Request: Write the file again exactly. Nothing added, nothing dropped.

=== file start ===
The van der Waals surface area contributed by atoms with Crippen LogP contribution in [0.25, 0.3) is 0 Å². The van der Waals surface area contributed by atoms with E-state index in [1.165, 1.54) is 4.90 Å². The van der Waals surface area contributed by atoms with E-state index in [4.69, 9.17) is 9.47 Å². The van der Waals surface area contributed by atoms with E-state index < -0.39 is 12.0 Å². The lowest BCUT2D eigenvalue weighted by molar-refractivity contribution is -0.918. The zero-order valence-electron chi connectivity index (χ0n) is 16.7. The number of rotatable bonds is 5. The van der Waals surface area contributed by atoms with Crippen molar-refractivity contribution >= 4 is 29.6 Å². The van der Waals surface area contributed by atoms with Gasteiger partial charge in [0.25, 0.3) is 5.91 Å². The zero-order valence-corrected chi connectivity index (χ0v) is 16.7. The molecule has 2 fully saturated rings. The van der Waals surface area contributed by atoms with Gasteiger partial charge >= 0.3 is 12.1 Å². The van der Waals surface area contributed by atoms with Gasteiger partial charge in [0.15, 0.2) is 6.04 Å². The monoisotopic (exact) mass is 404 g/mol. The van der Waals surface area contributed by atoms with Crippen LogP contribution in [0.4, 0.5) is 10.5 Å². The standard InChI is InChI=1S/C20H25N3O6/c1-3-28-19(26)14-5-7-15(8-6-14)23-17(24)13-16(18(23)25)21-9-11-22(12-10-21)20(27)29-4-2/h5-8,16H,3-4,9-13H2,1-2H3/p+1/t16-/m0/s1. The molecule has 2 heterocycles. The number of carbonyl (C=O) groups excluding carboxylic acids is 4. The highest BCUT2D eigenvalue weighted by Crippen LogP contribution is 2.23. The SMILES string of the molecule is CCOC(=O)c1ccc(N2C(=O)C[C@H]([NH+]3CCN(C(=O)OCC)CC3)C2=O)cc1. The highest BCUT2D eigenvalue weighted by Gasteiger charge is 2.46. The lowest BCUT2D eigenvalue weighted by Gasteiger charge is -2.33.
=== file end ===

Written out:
The van der Waals surface area contributed by atoms with Crippen LogP contribution in [0.25, 0.3) is 0 Å². The van der Waals surface area contributed by atoms with E-state index in [1.165, 1.54) is 4.90 Å². The van der Waals surface area contributed by atoms with E-state index in [4.69, 9.17) is 9.47 Å². The van der Waals surface area contributed by atoms with E-state index < -0.39 is 12.0 Å². The lowest BCUT2D eigenvalue weighted by molar-refractivity contribution is -0.918. The zero-order valence-electron chi connectivity index (χ0n) is 16.7. The number of rotatable bonds is 5. The van der Waals surface area contributed by atoms with Crippen molar-refractivity contribution >= 4 is 29.6 Å². The van der Waals surface area contributed by atoms with Gasteiger partial charge in [0.25, 0.3) is 5.91 Å². The zero-order valence-corrected chi connectivity index (χ0v) is 16.7. The molecule has 2 fully saturated rings. The van der Waals surface area contributed by atoms with Gasteiger partial charge >= 0.3 is 12.1 Å². The van der Waals surface area contributed by atoms with Gasteiger partial charge in [0.15, 0.2) is 6.04 Å². The monoisotopic (exact) mass is 404 g/mol. The van der Waals surface area contributed by atoms with Crippen LogP contribution in [0.4, 0.5) is 10.5 Å². The standard InChI is InChI=1S/C20H25N3O6/c1-3-28-19(26)14-5-7-15(8-6-14)23-17(24)13-16(18(23)25)21-9-11-22(12-10-21)20(27)29-4-2/h5-8,16H,3-4,9-13H2,1-2H3/p+1/t16-/m0/s1. The molecule has 2 heterocycles. The number of carbonyl (C=O) groups excluding carboxylic acids is 4. The highest BCUT2D eigenvalue weighted by Crippen LogP contribution is 2.23. The SMILES string of the molecule is CCOC(=O)c1ccc(N2C(=O)C[C@H]([NH+]3CCN(C(=O)OCC)CC3)C2=O)cc1. The highest BCUT2D eigenvalue weighted by Gasteiger charge is 2.46. The lowest BCUT2D eigenvalue weighted by Gasteiger charge is -2.33.